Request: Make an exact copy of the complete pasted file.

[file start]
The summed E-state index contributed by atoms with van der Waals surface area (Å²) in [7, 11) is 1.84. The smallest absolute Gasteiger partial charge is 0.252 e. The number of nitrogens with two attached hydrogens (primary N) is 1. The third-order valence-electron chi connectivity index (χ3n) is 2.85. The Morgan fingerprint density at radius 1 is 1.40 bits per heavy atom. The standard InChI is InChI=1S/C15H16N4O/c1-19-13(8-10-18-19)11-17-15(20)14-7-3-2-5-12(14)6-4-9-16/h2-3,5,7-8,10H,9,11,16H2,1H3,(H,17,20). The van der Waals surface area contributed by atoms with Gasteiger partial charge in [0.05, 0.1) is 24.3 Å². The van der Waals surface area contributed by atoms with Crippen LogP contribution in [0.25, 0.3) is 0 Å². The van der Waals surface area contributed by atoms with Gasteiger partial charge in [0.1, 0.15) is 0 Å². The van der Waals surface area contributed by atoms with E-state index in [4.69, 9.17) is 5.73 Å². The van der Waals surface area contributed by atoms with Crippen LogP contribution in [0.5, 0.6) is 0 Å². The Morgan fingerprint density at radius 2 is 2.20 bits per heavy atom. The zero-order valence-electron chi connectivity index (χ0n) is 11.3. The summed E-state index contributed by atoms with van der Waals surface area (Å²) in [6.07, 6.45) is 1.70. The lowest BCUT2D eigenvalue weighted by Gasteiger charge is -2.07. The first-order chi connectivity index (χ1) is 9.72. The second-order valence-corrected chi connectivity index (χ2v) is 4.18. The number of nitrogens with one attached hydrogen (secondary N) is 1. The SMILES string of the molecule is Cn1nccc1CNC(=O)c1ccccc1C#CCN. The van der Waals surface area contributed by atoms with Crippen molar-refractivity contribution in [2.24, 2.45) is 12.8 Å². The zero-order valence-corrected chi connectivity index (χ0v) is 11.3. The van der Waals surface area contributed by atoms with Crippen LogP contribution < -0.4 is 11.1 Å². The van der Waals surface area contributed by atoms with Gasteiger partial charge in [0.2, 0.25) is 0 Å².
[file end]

The summed E-state index contributed by atoms with van der Waals surface area (Å²) in [7, 11) is 1.84. The smallest absolute Gasteiger partial charge is 0.252 e. The number of nitrogens with two attached hydrogens (primary N) is 1. The third-order valence-electron chi connectivity index (χ3n) is 2.85. The Morgan fingerprint density at radius 1 is 1.40 bits per heavy atom. The standard InChI is InChI=1S/C15H16N4O/c1-19-13(8-10-18-19)11-17-15(20)14-7-3-2-5-12(14)6-4-9-16/h2-3,5,7-8,10H,9,11,16H2,1H3,(H,17,20). The van der Waals surface area contributed by atoms with Gasteiger partial charge in [0.05, 0.1) is 24.3 Å². The van der Waals surface area contributed by atoms with Crippen LogP contribution in [0.25, 0.3) is 0 Å². The van der Waals surface area contributed by atoms with Gasteiger partial charge in [0.1, 0.15) is 0 Å². The van der Waals surface area contributed by atoms with E-state index in [4.69, 9.17) is 5.73 Å². The van der Waals surface area contributed by atoms with Crippen LogP contribution in [0.5, 0.6) is 0 Å². The Morgan fingerprint density at radius 2 is 2.20 bits per heavy atom. The zero-order valence-electron chi connectivity index (χ0n) is 11.3. The summed E-state index contributed by atoms with van der Waals surface area (Å²) in [6.07, 6.45) is 1.70. The lowest BCUT2D eigenvalue weighted by Gasteiger charge is -2.07. The first-order chi connectivity index (χ1) is 9.72. The second-order valence-corrected chi connectivity index (χ2v) is 4.18. The number of nitrogens with one attached hydrogen (secondary N) is 1. The SMILES string of the molecule is Cn1nccc1CNC(=O)c1ccccc1C#CCN. The van der Waals surface area contributed by atoms with Crippen molar-refractivity contribution in [2.24, 2.45) is 12.8 Å². The zero-order valence-corrected chi connectivity index (χ0v) is 11.3. The van der Waals surface area contributed by atoms with Crippen LogP contribution < -0.4 is 11.1 Å². The van der Waals surface area contributed by atoms with Gasteiger partial charge in [0.2, 0.25) is 0 Å².